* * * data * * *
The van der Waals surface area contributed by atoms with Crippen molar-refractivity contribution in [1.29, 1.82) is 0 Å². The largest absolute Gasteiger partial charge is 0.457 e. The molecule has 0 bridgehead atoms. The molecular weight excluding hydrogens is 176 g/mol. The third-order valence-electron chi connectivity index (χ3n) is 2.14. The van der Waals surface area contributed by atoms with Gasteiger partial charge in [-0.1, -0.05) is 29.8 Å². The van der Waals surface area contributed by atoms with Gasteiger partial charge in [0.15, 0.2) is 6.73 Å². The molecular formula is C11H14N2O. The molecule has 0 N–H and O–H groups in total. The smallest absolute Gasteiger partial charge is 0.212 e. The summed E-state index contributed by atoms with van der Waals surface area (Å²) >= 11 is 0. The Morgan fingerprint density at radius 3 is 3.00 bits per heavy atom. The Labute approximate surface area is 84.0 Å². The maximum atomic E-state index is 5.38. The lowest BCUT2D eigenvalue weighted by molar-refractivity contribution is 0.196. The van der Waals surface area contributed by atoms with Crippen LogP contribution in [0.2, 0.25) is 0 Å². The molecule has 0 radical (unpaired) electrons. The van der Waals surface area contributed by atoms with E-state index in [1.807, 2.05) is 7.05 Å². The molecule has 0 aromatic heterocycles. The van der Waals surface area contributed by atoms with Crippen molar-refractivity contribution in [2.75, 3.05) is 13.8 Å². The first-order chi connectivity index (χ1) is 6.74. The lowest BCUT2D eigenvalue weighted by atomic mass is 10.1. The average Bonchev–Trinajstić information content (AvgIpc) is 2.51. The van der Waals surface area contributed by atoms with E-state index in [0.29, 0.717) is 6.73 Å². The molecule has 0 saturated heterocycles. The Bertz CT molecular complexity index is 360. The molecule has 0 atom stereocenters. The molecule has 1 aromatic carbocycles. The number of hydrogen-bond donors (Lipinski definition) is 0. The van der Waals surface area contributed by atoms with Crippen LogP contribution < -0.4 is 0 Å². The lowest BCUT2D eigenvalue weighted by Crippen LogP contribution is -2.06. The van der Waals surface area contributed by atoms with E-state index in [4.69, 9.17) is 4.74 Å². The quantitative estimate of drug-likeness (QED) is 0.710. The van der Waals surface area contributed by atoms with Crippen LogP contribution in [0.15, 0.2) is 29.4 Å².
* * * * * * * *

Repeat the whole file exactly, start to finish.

The van der Waals surface area contributed by atoms with Crippen molar-refractivity contribution in [1.29, 1.82) is 0 Å². The largest absolute Gasteiger partial charge is 0.457 e. The molecule has 0 bridgehead atoms. The molecular weight excluding hydrogens is 176 g/mol. The third-order valence-electron chi connectivity index (χ3n) is 2.14. The van der Waals surface area contributed by atoms with Gasteiger partial charge in [-0.1, -0.05) is 29.8 Å². The van der Waals surface area contributed by atoms with Gasteiger partial charge in [0.15, 0.2) is 6.73 Å². The molecular formula is C11H14N2O. The molecule has 0 N–H and O–H groups in total. The smallest absolute Gasteiger partial charge is 0.212 e. The summed E-state index contributed by atoms with van der Waals surface area (Å²) >= 11 is 0. The Morgan fingerprint density at radius 3 is 3.00 bits per heavy atom. The Labute approximate surface area is 84.0 Å². The maximum atomic E-state index is 5.38. The lowest BCUT2D eigenvalue weighted by molar-refractivity contribution is 0.196. The van der Waals surface area contributed by atoms with Crippen LogP contribution in [0.2, 0.25) is 0 Å². The molecule has 0 radical (unpaired) electrons. The van der Waals surface area contributed by atoms with E-state index in [1.807, 2.05) is 7.05 Å². The molecule has 0 aromatic heterocycles. The van der Waals surface area contributed by atoms with Crippen molar-refractivity contribution in [2.75, 3.05) is 13.8 Å². The first-order chi connectivity index (χ1) is 6.74. The lowest BCUT2D eigenvalue weighted by atomic mass is 10.1. The average Bonchev–Trinajstić information content (AvgIpc) is 2.51. The van der Waals surface area contributed by atoms with E-state index in [0.29, 0.717) is 6.73 Å². The molecule has 0 saturated heterocycles. The Bertz CT molecular complexity index is 360. The molecule has 0 atom stereocenters. The molecule has 1 aromatic carbocycles. The number of hydrogen-bond donors (Lipinski definition) is 0. The van der Waals surface area contributed by atoms with Crippen LogP contribution < -0.4 is 0 Å². The lowest BCUT2D eigenvalue weighted by Crippen LogP contribution is -2.06. The van der Waals surface area contributed by atoms with E-state index in [4.69, 9.17) is 4.74 Å². The quantitative estimate of drug-likeness (QED) is 0.710. The van der Waals surface area contributed by atoms with Crippen LogP contribution in [0.15, 0.2) is 29.4 Å².